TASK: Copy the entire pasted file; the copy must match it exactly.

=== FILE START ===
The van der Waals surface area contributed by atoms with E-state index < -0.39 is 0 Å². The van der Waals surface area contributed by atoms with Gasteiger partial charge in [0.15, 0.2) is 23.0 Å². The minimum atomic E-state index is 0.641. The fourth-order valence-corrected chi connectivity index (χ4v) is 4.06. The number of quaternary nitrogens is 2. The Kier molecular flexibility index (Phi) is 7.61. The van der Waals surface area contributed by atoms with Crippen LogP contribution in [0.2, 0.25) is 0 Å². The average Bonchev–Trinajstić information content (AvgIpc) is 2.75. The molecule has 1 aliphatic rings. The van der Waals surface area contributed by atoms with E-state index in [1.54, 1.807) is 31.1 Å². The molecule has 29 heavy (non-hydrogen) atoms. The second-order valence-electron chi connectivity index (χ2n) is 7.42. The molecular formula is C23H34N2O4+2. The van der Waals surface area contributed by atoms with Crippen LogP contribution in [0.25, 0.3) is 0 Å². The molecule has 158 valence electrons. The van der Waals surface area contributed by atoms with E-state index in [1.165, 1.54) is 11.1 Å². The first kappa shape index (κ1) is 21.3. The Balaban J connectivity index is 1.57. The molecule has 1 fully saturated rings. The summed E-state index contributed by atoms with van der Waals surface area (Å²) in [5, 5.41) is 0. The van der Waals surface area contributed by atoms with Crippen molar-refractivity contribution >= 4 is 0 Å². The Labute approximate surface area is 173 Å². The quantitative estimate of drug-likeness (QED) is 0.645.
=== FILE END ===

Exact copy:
The van der Waals surface area contributed by atoms with E-state index < -0.39 is 0 Å². The van der Waals surface area contributed by atoms with Gasteiger partial charge in [0.15, 0.2) is 23.0 Å². The minimum atomic E-state index is 0.641. The fourth-order valence-corrected chi connectivity index (χ4v) is 4.06. The number of quaternary nitrogens is 2. The Kier molecular flexibility index (Phi) is 7.61. The van der Waals surface area contributed by atoms with Crippen LogP contribution in [0.2, 0.25) is 0 Å². The average Bonchev–Trinajstić information content (AvgIpc) is 2.75. The molecule has 1 aliphatic rings. The van der Waals surface area contributed by atoms with E-state index in [1.54, 1.807) is 31.1 Å². The molecule has 29 heavy (non-hydrogen) atoms. The second-order valence-electron chi connectivity index (χ2n) is 7.42. The molecular formula is C23H34N2O4+2. The van der Waals surface area contributed by atoms with Crippen LogP contribution in [0.25, 0.3) is 0 Å². The molecule has 158 valence electrons. The van der Waals surface area contributed by atoms with E-state index in [1.165, 1.54) is 11.1 Å². The first kappa shape index (κ1) is 21.3. The Balaban J connectivity index is 1.57. The molecule has 1 fully saturated rings. The summed E-state index contributed by atoms with van der Waals surface area (Å²) in [5, 5.41) is 0. The van der Waals surface area contributed by atoms with Crippen molar-refractivity contribution >= 4 is 0 Å². The Labute approximate surface area is 173 Å². The quantitative estimate of drug-likeness (QED) is 0.645.